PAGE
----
Click icon for
Huntsman Cancer Institute at the University of Utah
Huntsman Cancer Institute
Will My Breast Cancer Spread?
Discovery May Predict the Probability of Metastasis
SALT LAKE CITY, October 24, 2011 — Researchers from Huntsman Cancer Institute (HCI) at the University of Utah have discovered a new way to model human breast cancer that could lead to new tools for predicting which breast cancers will spread and new ways to test drugs that may stop its spread. Their results are published online today in the journal Nature Medicine.
To create this improved model for breast cancer studies, the researchers grafted tumor tissue from consenting breast cancer patients directly into mouse mammary glands, rather than the traditional approach, where the cancer cells are grown, or cultured, in the laboratory. They discovered that the grafts remained virtually identical to the original human breast cancer in structure, genetic makeup and behavior, unlike the methods that rely on cell cultures.
"The most surprising result was that the tumor grafts spread from the original site, or metastasized, just as they did in the human patients," said the study's principal investigator Alana Welm, Ph.D., assistant professor in the Department of Oncological Sciences and an HCI investigator . "For example, grafts of tumor tissue from patients whose cancer had spread to the lung also spread to the lungs of the mice that received them."
Most breast cancer deaths result from the disease spreading to other areas of the body such as the lymphatic system, lungs, liver, bones or brain.
In addition, researchers found that the successful grafts were nearly all from patients who developed the most aggressive forms of breast cancer and ultimately died of their disease.. This result reveals the modeling method's potential as a tool that, soon after a breast cancer diagnosis, could identify whether the tumor would be likely to spread, helping doctors select the best treatment approach for an individual patient's form of the disease.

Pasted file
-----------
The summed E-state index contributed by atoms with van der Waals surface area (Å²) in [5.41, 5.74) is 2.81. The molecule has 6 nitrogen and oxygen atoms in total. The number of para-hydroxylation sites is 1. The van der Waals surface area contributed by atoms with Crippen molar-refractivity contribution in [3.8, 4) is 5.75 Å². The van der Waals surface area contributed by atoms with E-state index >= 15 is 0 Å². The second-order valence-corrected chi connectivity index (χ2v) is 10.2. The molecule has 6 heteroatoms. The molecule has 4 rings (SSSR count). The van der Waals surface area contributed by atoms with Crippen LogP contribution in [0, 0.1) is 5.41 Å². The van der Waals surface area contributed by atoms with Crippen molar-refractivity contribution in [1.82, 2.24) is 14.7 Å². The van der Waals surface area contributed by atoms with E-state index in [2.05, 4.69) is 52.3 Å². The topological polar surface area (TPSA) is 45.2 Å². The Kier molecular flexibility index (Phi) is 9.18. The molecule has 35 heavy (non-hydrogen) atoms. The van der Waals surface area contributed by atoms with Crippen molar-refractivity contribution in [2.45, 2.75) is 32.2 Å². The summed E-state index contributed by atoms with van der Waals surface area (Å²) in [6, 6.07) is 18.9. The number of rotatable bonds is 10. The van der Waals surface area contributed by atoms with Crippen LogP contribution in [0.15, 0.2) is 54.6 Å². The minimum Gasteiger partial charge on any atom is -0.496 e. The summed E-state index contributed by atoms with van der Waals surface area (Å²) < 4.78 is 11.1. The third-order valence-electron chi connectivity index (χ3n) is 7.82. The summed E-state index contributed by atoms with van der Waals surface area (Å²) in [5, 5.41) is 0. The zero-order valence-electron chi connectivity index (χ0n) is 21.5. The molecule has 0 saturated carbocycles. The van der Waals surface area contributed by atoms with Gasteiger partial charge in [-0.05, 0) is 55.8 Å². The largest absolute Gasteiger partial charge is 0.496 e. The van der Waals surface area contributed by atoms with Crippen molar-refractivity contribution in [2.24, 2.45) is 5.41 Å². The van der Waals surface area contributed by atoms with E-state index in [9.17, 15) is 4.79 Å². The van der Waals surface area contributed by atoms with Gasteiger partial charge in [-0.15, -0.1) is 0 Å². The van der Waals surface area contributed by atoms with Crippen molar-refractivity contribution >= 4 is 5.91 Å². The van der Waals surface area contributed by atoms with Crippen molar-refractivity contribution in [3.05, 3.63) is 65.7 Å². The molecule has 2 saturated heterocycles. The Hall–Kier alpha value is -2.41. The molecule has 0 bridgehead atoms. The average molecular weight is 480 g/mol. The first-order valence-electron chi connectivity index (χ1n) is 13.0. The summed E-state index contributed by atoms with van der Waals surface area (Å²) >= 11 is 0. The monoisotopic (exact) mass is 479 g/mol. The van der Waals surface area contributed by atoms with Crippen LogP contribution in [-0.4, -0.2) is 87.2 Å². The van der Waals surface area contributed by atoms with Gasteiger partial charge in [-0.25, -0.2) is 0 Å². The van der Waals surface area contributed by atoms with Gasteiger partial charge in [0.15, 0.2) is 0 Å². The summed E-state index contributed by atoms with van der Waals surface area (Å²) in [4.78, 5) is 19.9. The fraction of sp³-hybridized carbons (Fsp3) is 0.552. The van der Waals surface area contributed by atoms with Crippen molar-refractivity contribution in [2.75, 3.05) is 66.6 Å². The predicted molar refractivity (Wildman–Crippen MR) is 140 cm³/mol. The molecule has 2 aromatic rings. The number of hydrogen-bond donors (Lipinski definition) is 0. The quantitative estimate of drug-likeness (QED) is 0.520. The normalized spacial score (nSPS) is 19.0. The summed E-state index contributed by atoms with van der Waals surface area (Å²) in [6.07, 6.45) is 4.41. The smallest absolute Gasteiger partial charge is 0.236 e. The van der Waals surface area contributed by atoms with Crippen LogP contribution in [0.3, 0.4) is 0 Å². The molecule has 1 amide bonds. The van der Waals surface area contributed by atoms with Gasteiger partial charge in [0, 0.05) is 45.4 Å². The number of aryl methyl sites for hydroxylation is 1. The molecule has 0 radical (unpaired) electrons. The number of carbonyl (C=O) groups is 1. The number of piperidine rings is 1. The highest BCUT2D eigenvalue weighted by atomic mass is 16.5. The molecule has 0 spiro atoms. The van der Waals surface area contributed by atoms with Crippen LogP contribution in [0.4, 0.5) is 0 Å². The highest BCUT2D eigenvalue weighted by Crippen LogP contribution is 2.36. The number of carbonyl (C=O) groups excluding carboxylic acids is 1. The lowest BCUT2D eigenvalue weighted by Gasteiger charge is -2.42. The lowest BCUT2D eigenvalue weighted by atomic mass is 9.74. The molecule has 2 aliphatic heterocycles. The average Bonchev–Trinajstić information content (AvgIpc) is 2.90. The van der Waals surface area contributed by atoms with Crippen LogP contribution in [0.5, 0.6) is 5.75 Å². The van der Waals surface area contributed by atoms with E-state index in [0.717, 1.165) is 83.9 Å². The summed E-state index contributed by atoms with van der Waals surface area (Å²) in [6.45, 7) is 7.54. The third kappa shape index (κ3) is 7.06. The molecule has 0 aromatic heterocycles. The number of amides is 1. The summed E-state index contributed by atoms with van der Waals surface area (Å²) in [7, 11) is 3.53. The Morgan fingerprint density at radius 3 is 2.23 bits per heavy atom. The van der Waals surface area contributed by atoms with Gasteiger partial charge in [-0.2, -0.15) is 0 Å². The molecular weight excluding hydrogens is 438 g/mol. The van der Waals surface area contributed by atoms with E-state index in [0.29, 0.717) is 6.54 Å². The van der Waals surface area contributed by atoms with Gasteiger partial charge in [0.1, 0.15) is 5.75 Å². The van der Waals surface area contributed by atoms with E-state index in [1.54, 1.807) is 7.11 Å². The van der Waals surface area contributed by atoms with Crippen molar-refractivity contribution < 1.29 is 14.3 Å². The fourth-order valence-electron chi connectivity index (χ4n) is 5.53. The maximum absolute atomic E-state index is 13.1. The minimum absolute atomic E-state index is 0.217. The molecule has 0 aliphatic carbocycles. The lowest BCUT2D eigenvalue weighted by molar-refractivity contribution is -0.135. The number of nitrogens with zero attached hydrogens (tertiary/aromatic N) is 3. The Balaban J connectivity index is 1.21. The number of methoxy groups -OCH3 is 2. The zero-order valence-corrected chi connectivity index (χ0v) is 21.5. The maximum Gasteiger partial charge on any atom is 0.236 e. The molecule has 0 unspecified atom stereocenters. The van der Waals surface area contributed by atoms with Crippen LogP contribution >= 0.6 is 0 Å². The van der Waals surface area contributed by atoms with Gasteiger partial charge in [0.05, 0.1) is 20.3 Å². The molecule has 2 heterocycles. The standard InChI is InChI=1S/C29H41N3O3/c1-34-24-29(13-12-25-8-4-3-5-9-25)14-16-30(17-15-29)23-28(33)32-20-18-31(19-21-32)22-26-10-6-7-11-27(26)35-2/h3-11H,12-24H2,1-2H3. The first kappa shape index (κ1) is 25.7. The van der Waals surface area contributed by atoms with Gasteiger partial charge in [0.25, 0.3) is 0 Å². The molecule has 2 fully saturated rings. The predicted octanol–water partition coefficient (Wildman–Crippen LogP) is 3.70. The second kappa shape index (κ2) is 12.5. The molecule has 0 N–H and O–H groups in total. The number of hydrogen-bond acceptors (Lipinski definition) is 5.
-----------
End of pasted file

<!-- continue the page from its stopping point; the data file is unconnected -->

"There is also the potential to develop similar models for other cancers using this method," says Welm. "We are already working on this with colon cancer tissues."
The study is a cooperative effort of HCI's Breast Disease Oriented Team, comprised of surgeons, medical and radiation oncologists, pathologists, and laboratory scientists. Other contributors included HCI's Comparative Oncology Resource, the Tissue Resource and Application Core, and ARUP Research Institute. The work was supported by funding from the U.S. Department of Defense Breast Cancer Research Program, the American Association for Cancer Research, the Breast Cancer Research Foundation, and Huntsman Cancer Foundation.
The mission of Huntsman Cancer Institute (HCI) at The University of Utah is to understand cancer from its beginnings, to use that knowledge in the creation and improvement of cancer treatments, to relieve the suffering of cancer patients, and to provide education about cancer risk, prevention, and care. HCI is a National Cancer Institute-designated cancer center, which means that it meets the highest national standards for cancer care and research and receives support for its scientific endeavors. HCI is also a member of the National Comprehensive Cancer Network (NCCN), a not-for-profit alliance of the world's leading cancer centers that is dedicated to improving the quality and effectiveness of care provided to patients with cancer. For more information about HCI, please visit www.huntsmancancer.org.